By Clark Ainsworth
BBC News, Brighton
Chris Williams transported Norman Tebbit's wife, Margaret, to hospital
"It was like a building site in there really, a demolition site, and we were just clawing away with a whole load of people."
Chris Williams, who still works for the West Sussex Ambulance service, was one of the first paramedics on the scene of the Grand Hotel in Brighton after the IRA bomb went off.
Exactly 25 years on, he recalls the explosion which came close to killing much of Margaret Thatcher's Cabinet.
The bomb had been planted by Patrick Magee 24 days earlier, behind a bath in a sixth-floor room that was never searched.
Five people were killed and 34 others were hurt.
One of the most-remembered images of the night was Norman Tebbit, the then secretary of state for trade and industry, being rescued from the rubble.
Lord Tebbit's wife, Margaret, was so badly injured in the blast that she would never walk again.
"I'm now told that it was Lord Tebbit that we were trying to get to," Mr Williams said.
Five people were killed and 34 injured in the explosion
"With help from other people we got Lady Berry [wife of Conservative MP Sir Anthony Berry] on to one of the stretchers and into the ambulance and the same with Mrs Tebbit.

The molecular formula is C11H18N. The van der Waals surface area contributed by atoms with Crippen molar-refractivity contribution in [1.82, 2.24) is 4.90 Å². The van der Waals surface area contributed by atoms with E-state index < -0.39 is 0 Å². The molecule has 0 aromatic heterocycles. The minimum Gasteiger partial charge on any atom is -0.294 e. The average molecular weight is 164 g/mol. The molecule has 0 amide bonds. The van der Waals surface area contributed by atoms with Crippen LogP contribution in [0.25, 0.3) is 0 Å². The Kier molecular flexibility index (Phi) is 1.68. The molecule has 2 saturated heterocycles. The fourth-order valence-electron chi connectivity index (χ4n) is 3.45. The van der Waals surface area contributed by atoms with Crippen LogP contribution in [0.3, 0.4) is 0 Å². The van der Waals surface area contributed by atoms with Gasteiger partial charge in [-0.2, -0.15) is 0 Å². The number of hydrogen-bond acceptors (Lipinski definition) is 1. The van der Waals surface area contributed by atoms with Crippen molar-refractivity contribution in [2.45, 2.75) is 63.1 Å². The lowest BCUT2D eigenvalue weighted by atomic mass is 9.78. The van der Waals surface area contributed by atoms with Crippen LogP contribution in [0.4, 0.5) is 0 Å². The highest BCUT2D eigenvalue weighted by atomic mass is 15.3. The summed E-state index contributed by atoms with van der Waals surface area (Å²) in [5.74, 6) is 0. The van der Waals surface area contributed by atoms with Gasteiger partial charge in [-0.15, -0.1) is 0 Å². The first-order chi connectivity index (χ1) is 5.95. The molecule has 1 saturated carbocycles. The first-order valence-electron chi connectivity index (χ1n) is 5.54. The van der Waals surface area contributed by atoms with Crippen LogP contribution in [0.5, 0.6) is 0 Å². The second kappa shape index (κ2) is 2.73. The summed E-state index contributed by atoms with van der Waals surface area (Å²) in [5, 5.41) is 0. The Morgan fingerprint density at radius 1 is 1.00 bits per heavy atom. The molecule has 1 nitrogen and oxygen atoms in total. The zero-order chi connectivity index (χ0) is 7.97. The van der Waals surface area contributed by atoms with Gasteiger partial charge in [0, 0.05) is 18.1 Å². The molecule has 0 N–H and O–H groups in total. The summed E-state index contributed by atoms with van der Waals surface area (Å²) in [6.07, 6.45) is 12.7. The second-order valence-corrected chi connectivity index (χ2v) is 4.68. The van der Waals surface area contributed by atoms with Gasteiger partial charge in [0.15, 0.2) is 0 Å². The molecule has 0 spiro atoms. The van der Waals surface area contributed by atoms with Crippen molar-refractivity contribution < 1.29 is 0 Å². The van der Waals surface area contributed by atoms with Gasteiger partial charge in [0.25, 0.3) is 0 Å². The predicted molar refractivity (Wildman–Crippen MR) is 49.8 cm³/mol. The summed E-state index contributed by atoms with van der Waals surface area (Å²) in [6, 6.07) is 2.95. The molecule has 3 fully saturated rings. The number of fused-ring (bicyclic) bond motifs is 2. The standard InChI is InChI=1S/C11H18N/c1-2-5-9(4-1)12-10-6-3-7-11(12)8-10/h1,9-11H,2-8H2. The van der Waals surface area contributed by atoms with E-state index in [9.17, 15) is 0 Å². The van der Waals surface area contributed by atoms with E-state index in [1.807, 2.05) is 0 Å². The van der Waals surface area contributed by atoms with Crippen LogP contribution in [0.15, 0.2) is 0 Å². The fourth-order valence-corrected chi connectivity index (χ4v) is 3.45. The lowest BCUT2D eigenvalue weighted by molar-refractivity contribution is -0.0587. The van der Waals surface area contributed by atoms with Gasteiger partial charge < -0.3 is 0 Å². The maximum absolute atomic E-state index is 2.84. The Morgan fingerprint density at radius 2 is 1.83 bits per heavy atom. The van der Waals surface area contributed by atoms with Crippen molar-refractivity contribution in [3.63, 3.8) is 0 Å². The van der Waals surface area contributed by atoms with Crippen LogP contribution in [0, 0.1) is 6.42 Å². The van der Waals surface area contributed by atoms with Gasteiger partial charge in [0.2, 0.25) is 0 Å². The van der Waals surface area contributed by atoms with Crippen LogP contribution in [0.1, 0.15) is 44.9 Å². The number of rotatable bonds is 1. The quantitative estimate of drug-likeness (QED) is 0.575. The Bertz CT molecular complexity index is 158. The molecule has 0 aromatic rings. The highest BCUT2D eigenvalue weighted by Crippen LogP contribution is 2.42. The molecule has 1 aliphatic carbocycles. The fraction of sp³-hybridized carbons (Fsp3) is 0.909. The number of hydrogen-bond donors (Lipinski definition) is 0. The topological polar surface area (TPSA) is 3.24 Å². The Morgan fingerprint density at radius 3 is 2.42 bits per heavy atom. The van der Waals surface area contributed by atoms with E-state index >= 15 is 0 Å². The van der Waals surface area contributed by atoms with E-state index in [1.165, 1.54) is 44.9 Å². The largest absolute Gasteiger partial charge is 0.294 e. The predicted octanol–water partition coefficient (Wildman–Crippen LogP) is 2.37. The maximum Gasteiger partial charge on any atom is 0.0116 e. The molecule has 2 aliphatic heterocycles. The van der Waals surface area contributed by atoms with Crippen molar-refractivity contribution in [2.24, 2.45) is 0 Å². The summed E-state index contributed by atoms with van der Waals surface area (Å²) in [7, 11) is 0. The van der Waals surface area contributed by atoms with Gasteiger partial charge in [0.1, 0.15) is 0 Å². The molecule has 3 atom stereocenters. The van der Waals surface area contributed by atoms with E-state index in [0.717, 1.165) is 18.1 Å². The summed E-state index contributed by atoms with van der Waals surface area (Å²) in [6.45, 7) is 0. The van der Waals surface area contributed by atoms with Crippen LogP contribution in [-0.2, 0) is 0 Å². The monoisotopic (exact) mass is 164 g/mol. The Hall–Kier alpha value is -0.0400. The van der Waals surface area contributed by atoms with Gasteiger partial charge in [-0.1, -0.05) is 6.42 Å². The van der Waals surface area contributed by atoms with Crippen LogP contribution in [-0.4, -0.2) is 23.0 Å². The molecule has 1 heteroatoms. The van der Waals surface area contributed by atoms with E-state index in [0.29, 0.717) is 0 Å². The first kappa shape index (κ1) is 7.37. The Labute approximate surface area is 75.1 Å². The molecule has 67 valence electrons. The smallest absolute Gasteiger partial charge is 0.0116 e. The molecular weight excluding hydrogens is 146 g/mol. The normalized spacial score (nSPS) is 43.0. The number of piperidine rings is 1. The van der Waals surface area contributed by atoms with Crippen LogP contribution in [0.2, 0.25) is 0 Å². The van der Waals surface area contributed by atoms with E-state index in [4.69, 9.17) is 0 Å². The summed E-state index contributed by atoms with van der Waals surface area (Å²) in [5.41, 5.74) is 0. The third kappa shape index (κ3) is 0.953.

"We took them both at the same time.
"It was quite obvious to me and my crew mate that Mrs Tebbit was really very poorly, we were very concerned for her.
"Lady Berry, as I remember, didn't have any major injuries as such and she was talking on the way.
"She was concerned for her husband. He died in the explosion."
Magee, who was given eight life sentences at the Old Bailey in 1986, was released from prison in 1999 under the terms of the Good Friday Agreement.
Mr Williams said the fact that the hotel might have been blown up deliberately did not cross his mind at the time.
"I don't think it dawned on us that this was a terrorist attack and this was a bomb, initially. That didn't sink in probably until the following morning.
"Like everybody else, we just got on with it. I was just one of a very large number [who helped on the night]."
"I will never forget it," he said. "I drive past here when I come over to Brighton from time to time and I still have a little look, you can't help it.
"I was just lucky to be doing a job that night that I could actually help and do something."
Margaret Lehaney was distraught for a long time after the bombing
Another person who found herself looking after traumatised guests was senior waitress Margaret Lehaney.
She is the only remaining member of staff at the Grand Hotel who was working at the time of the bombing.
"I came down the road and the police stopped me at the roundabout and they told me that the hotel had been bombed," Ms Lehaney said.
"I got such a fright. I went across the road and saw all the fire engines and the water oozing out of the building. I was devastated.
"I was scared because I thought there might be a bomb, another one, going off somehow."
She was sent to the nearby Metropole Hotel to help care for the guests who had been evacuated from the Grand.
"They were very shocked. Some of them were [covered] in dust. But I got myself really into it, looking after them.
"'I've got to get on with it' was what I was thinking."
Speaking of the impact of the bombing had on her, she said: "I was distraught for a long time.
"We did have the police interviewing us afterwards, so it kept it in our minds for a long time."